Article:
• Countee Cullen / Heritage (250)
• Alain Locke / The Legacy of Ancestral Arts (254)

Part II: The New Negro in the New World
• Paul U. Kellogg / The Negro Pioneers (271)
• Charles S. Johnson / The New Frontage on American Life (278)
• Helene Johnson / The Road (300)
The New Scene:
• James Weldon Johnson / Harlem: The Culture Capital (301)
• Kelly Miller / Howard: The National Negro University (312)
• Robert R. Moton / Hampton-Tuskegee: Missioners of the Masses (323)
• E. Franklin Frazier / Durham: Capital of the Black Middle Class (333)
• W. A. Domingo / Gift of the Black Tropics (341)
The Negro and the American Tradition:
• Melville J. Herskovits / The Negro's Americanism (353)
• Walter White / The Paradox of Color (361)
• Elise Johnson McDougald / The Task of Negro Womanhood (369)
Worlds of Color:
• W. E. B. DuBois / The Negro Mind Reaches Out (385)

Who's Who of the Contributors (415)
A Selected List of Negro Americana and Africana (421)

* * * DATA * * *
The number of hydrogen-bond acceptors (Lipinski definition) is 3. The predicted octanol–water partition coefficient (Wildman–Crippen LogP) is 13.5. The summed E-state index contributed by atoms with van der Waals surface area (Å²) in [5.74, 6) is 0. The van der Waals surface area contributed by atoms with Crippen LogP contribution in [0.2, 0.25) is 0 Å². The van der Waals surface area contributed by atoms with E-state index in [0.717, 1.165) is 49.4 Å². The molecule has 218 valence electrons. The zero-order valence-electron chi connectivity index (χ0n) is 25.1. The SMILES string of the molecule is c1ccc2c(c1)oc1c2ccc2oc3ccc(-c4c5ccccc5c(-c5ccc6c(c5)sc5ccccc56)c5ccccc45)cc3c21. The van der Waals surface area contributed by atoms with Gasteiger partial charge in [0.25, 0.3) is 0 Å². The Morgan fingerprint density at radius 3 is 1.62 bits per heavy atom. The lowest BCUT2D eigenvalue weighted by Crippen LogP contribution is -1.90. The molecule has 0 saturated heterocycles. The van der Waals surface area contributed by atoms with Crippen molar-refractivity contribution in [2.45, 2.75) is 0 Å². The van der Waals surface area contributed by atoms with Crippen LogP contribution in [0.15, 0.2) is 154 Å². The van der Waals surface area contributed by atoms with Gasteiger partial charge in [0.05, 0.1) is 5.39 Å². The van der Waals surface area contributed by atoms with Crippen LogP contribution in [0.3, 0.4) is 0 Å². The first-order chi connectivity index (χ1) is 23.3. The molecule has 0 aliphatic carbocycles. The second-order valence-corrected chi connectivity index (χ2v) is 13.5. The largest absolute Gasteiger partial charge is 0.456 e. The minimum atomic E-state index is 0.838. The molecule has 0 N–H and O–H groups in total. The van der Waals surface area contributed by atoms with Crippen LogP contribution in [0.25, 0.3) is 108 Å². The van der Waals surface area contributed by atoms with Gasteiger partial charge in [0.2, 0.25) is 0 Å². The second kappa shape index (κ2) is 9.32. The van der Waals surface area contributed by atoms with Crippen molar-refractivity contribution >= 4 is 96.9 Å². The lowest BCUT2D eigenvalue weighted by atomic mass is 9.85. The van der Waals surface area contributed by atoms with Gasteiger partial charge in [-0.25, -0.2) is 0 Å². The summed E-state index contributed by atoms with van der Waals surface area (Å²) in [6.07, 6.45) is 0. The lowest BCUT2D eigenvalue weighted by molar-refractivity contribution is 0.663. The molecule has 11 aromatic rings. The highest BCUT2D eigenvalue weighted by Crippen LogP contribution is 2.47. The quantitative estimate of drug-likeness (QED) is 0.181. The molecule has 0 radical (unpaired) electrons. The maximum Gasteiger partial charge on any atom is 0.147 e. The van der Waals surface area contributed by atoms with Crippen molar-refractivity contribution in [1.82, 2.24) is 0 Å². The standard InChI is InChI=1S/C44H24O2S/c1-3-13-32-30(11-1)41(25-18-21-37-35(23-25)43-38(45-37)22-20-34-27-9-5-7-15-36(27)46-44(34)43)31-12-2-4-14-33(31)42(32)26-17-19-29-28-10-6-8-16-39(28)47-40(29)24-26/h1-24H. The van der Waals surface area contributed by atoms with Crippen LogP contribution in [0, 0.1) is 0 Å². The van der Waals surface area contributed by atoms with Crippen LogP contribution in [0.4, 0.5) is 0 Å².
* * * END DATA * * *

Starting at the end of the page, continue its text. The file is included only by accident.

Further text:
The Negro in Literature (427)
Negro Drama (432)
Negro Music (434)
Negro Folk Lore (442)
The Negro Race Problems (449)

About the anthology

• Includes 72 pieces by 37 authors, plus extensive bibliographic lists at the end.

Anthology editor(s)' discourse

• The book is dedicated "To the Younger Generation" (with traditional lyrics: "O, rise, shine for Thy Light is a-coming").

Reviews and notices of anthology

• n/a

Commentary on anthology

• Writing in 1930, Robert T. Kerlin lists this anthology as one of the four essential books that would form "the nucleus of a Negro library" and says of it: "This compendious volume, contributed to by some thirty Negroes, might be called an anthology of prose and verse and pictorial art, covering the entire cultural life of the Negro of today" (Robert T. Kerlin. "The Negro's New Cultural Conquest." "Friends Intelligencer" Second Month 15, 1930: 124-26, at 125. [Google Books]